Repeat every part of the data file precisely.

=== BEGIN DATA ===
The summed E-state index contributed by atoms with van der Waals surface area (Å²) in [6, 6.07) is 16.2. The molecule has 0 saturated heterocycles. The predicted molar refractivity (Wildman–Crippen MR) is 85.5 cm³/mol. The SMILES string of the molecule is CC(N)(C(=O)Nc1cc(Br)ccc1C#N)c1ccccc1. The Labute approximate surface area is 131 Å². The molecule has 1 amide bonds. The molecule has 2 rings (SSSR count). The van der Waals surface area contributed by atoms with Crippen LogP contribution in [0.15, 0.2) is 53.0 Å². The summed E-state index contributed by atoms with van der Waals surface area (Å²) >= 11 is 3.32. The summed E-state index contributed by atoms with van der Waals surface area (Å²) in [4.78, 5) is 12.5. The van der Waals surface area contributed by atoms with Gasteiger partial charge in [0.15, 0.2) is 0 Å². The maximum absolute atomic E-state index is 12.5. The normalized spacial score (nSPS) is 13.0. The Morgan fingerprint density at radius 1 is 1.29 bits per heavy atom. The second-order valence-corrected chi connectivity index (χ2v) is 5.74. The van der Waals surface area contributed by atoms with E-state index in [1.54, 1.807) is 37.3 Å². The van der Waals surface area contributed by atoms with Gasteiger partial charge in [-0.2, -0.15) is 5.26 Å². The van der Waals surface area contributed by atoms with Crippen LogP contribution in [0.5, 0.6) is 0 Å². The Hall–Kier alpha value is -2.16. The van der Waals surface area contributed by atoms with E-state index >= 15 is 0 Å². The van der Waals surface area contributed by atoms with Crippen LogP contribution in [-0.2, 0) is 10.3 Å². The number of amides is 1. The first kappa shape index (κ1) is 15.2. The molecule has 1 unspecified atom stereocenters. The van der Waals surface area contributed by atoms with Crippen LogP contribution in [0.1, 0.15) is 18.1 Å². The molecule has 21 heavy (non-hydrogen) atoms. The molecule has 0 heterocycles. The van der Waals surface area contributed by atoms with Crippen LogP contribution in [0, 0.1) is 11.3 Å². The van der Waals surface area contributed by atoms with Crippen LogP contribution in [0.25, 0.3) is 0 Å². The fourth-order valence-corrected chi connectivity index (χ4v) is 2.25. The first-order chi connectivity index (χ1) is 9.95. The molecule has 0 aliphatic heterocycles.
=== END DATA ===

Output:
The summed E-state index contributed by atoms with van der Waals surface area (Å²) in [6, 6.07) is 16.2. The molecule has 0 saturated heterocycles. The predicted molar refractivity (Wildman–Crippen MR) is 85.5 cm³/mol. The SMILES string of the molecule is CC(N)(C(=O)Nc1cc(Br)ccc1C#N)c1ccccc1. The Labute approximate surface area is 131 Å². The molecule has 1 amide bonds. The molecule has 2 rings (SSSR count). The van der Waals surface area contributed by atoms with Crippen LogP contribution in [0.15, 0.2) is 53.0 Å². The summed E-state index contributed by atoms with van der Waals surface area (Å²) >= 11 is 3.32. The summed E-state index contributed by atoms with van der Waals surface area (Å²) in [4.78, 5) is 12.5. The van der Waals surface area contributed by atoms with Gasteiger partial charge in [0.15, 0.2) is 0 Å². The maximum absolute atomic E-state index is 12.5. The normalized spacial score (nSPS) is 13.0. The Morgan fingerprint density at radius 1 is 1.29 bits per heavy atom. The second-order valence-corrected chi connectivity index (χ2v) is 5.74. The van der Waals surface area contributed by atoms with E-state index in [1.54, 1.807) is 37.3 Å². The van der Waals surface area contributed by atoms with Gasteiger partial charge in [-0.2, -0.15) is 5.26 Å². The van der Waals surface area contributed by atoms with Crippen LogP contribution in [0.5, 0.6) is 0 Å². The Hall–Kier alpha value is -2.16. The van der Waals surface area contributed by atoms with E-state index >= 15 is 0 Å². The van der Waals surface area contributed by atoms with Crippen LogP contribution in [-0.2, 0) is 10.3 Å². The number of amides is 1. The first kappa shape index (κ1) is 15.2. The molecule has 1 unspecified atom stereocenters. The van der Waals surface area contributed by atoms with Crippen LogP contribution in [0.1, 0.15) is 18.1 Å². The molecule has 21 heavy (non-hydrogen) atoms. The molecule has 0 heterocycles. The van der Waals surface area contributed by atoms with Crippen LogP contribution in [0, 0.1) is 11.3 Å². The van der Waals surface area contributed by atoms with Crippen LogP contribution in [0.25, 0.3) is 0 Å². The fourth-order valence-corrected chi connectivity index (χ4v) is 2.25. The first-order chi connectivity index (χ1) is 9.95. The molecule has 0 aliphatic heterocycles.